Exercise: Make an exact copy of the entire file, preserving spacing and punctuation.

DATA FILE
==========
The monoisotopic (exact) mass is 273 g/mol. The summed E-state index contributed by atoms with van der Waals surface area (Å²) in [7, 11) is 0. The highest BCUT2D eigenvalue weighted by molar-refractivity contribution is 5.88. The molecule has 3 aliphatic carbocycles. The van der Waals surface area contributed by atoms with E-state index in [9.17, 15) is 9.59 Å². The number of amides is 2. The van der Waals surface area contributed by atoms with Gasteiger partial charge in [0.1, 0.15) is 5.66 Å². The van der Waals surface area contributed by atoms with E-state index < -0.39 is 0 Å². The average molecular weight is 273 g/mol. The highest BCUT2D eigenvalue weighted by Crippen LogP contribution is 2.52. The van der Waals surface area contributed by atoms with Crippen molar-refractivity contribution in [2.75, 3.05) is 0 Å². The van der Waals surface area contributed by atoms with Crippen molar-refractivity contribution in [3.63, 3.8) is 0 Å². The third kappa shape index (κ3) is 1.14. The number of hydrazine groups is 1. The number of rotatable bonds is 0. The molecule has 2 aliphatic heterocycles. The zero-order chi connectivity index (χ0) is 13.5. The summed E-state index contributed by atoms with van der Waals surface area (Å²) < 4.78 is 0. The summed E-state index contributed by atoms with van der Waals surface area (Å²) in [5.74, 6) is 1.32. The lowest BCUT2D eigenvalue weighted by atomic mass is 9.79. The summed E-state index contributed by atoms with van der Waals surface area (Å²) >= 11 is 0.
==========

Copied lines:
The monoisotopic (exact) mass is 273 g/mol. The summed E-state index contributed by atoms with van der Waals surface area (Å²) in [7, 11) is 0. The highest BCUT2D eigenvalue weighted by molar-refractivity contribution is 5.88. The molecule has 3 aliphatic carbocycles. The van der Waals surface area contributed by atoms with E-state index in [9.17, 15) is 9.59 Å². The number of amides is 2. The van der Waals surface area contributed by atoms with Gasteiger partial charge in [0.1, 0.15) is 5.66 Å². The van der Waals surface area contributed by atoms with E-state index < -0.39 is 0 Å². The average molecular weight is 273 g/mol. The highest BCUT2D eigenvalue weighted by Crippen LogP contribution is 2.52. The van der Waals surface area contributed by atoms with Crippen molar-refractivity contribution in [2.75, 3.05) is 0 Å². The van der Waals surface area contributed by atoms with Crippen molar-refractivity contribution in [3.63, 3.8) is 0 Å². The third kappa shape index (κ3) is 1.14. The number of hydrazine groups is 1. The number of rotatable bonds is 0. The molecule has 2 aliphatic heterocycles. The zero-order chi connectivity index (χ0) is 13.5. The summed E-state index contributed by atoms with van der Waals surface area (Å²) < 4.78 is 0. The summed E-state index contributed by atoms with van der Waals surface area (Å²) in [5.74, 6) is 1.32. The lowest BCUT2D eigenvalue weighted by atomic mass is 9.79. The summed E-state index contributed by atoms with van der Waals surface area (Å²) >= 11 is 0.